In Exodus God tells Moses not to put steps up to the altar “that your nakedness be not exposed on it” (Exodus 20:26b). But there is no way the priest could reach the top of the altar without rising up first. I tried to see if there were stairs or a ramp mentioned anywhere but I can find neither. Artist’s renditions show it placed on top of a large stone with stairs or ramps leading up to it. This makes it even higher than it already was. Also, chiseled stones couldn’t be used on it as it would defile it; also stated in Exodus 20.
One last thing of note; the veil is not mentioned. What we do see are doors. They have gold hinges and are covered with gold. There are two sets of doors in the Temple. The first time I came across them I wondered about them but finally assumed they were an outer door, before a separate ‘nave’ and then an inner door, at the mouth of the inner court where the furnishings sat. I see today that the inner doors were “for the doors of the innermost part of the house, the Most Holy Place” (verse 50b). The “nave” is apparently where the furnishings are. Why doors instead of the veil? Is the veil hung also? This makes an even greater separation between God and man. Did God call for this? We will see later that God inhabited the Temple with His presence so He must have been alright with the doors, at least for a while. Maybe sacking of Solomon’s Temple later on is how He got His veil back.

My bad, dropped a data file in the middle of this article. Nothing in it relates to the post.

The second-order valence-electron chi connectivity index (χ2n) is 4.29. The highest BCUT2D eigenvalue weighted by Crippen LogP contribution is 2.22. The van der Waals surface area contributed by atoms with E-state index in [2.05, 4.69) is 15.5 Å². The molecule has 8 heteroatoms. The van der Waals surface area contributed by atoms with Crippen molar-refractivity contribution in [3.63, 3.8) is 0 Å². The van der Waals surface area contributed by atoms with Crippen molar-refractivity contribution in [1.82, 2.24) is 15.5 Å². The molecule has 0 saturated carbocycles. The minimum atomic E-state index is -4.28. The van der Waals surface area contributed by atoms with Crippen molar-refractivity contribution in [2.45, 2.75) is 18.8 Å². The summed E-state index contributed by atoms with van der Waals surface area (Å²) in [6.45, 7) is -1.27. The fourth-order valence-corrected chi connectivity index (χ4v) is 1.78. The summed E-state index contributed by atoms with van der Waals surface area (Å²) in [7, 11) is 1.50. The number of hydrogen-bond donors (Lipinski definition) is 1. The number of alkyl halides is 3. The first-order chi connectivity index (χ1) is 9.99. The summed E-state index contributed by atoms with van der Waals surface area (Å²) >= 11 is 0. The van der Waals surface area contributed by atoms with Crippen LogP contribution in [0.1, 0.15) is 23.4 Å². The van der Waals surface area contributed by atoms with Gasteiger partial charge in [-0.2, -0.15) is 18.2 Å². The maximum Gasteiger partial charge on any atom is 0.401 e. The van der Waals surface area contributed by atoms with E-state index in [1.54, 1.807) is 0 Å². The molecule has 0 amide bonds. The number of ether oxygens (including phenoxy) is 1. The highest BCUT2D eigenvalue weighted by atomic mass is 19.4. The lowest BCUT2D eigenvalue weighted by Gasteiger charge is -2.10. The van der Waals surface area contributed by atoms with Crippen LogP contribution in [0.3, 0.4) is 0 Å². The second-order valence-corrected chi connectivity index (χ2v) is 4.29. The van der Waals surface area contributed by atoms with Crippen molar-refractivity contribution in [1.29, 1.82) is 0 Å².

I’m trusting that God imparted to Solomon His wisdom in the construction of the Temple as fully as He did with leading the nation. So what Solomon built pleased God. I don’t have answers for the differences but I trust God would have said something if Solomon went off script. I know He does with me and I have NOWHERE near the wisdom Solomon did. I will still ask my questions when I see Him face to face, but for now, I’ll simply trust.
Father God, I’m REALLY looking forward to seeing Your ‘scrap book’ in Heaven. I want to see what these wonderful designs You inspired actually look like. I’m sure they don’t even hold a candle to what is in Your heavenly Temple. The most important fact was that this was a labor of love. Solomon’s heart was filled to the brim with desire to create something wonderful for You. David instilled and nurtured that desire in him all his life. And he finally got to see it in ‘living color.’
My desire is to honor You in all I do and create. I fall WAY short of portraying ALL Your splendor or the depths contained in Your word. I pray what I do bring speaks of my love for You. Bless this mess that is me and let it speak of You.